Comic-Land: Let’s talk about butts

Photo from Vox.com

Colin Slark | Team Members

Artist Milos Manara has created a very special alternate cover for the first issue of Marvel’s new Spider-Woman comic. The titular heroine is featured on all fours, straddling a New York rooftop. It is a very striking piece of art, mostly because Spider-Woman’s body seems to be somewhat altered from average human anatomy. Her limbs distend and her spine, shoulder blades, and other bones are visible through her skin-tight costume. The crown jewel is Spider-Woman’s butt. Her posterior is featured prominently, as the rest of her body seems to be a plinth on which the butt is displayed. Her body seems to be approximately one-quarter butt.

The character becomes irrelevant. It doesn’t matter that Spider-Woman is supposed to be any kind of superhero in this book, because this cover is telling the reader that the real star is her giant ass. For comparison, in the same week, other, male protagonists were shown on their covers doing the following: Thor, channeling lightning with his magical hammer; Magneto, fending off mutant animals with his powers of magnetism; and Spider-Man from the year 2099 is in a pitched battle with evil robots. On the covers for the male characters’ books, their power and heroism is clear.

Photo from Vox.com
Photo from Vox.com

 

The website comicsbeat.com published an article last February saying that women make up around 46% of comic book fans in the United States. Nearly half of comic book fans are women, but the market seems intent on aiming their books at immature young men. Men are displayed as being powerful and heroic, while women seem to have to be posed in such a way that both their breasts and their butt have to be showing while making a sexy pose. If women make up nearly half of their readership, comic book companies should spend less time pandering to part of their audience, and should instead make their books accessible for all readers.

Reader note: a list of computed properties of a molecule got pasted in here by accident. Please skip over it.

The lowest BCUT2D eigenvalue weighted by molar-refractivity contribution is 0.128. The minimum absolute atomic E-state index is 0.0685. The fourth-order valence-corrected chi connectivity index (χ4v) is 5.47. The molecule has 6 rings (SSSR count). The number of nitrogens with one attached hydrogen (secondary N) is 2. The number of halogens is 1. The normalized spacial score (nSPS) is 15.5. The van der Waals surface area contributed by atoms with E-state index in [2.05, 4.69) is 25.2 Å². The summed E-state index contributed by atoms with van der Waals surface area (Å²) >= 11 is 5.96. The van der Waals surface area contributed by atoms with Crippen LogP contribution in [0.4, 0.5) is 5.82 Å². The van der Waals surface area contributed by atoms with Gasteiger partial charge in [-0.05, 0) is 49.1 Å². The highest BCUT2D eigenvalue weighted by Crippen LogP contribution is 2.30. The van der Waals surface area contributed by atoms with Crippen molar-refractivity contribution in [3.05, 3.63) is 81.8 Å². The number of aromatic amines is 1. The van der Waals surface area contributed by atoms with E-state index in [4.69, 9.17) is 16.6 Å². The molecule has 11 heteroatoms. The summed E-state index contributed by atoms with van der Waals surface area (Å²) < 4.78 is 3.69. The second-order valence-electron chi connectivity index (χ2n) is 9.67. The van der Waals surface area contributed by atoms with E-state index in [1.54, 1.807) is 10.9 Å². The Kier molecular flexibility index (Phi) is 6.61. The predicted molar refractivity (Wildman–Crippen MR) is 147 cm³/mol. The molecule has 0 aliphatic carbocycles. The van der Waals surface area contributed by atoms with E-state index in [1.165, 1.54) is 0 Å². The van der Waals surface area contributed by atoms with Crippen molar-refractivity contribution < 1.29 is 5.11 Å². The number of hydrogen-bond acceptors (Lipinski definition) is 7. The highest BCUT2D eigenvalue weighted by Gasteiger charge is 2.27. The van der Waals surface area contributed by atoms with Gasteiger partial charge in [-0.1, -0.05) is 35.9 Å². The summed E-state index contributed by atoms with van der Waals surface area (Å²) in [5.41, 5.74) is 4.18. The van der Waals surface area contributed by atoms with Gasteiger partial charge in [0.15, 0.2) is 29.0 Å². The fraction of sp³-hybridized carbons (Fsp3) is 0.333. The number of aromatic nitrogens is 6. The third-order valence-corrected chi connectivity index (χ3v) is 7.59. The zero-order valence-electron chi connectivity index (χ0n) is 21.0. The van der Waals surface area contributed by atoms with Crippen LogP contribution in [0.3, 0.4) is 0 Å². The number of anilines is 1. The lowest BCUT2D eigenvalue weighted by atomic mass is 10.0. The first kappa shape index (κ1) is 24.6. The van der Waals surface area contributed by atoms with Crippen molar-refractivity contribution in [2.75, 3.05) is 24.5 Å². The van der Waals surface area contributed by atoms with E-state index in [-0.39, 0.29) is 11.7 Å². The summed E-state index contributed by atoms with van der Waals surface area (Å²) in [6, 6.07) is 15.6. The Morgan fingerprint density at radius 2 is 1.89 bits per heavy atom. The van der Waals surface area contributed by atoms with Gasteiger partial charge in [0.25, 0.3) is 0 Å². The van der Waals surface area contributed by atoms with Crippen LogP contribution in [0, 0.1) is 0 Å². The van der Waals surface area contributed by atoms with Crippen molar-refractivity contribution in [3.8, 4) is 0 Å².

If you want to read books that are friendly towards women, the solution is to avoid the two biggest comic book publishers, DC and Marvel. Though both companies (especially Marvel) have been hiring more women as of late and making more female friendly books, covers like this one and others, likemany covers of Teen Titans, where scantily clad girls are in sexy poses for the entertainment of adults show that they are not committed to making their products accessible across audiences. If you want to read comics where people (acting like people) are treated like real individuals, read creator-owned comics. Virtually all the major North American comic companies feature product lines where the creators own the work they produce. This means that these creators can write whatever they want without making products that meet some sort of marketing criteria. It’s not a universal constant, but many of these books have characters acting like people, and not like stereotypes.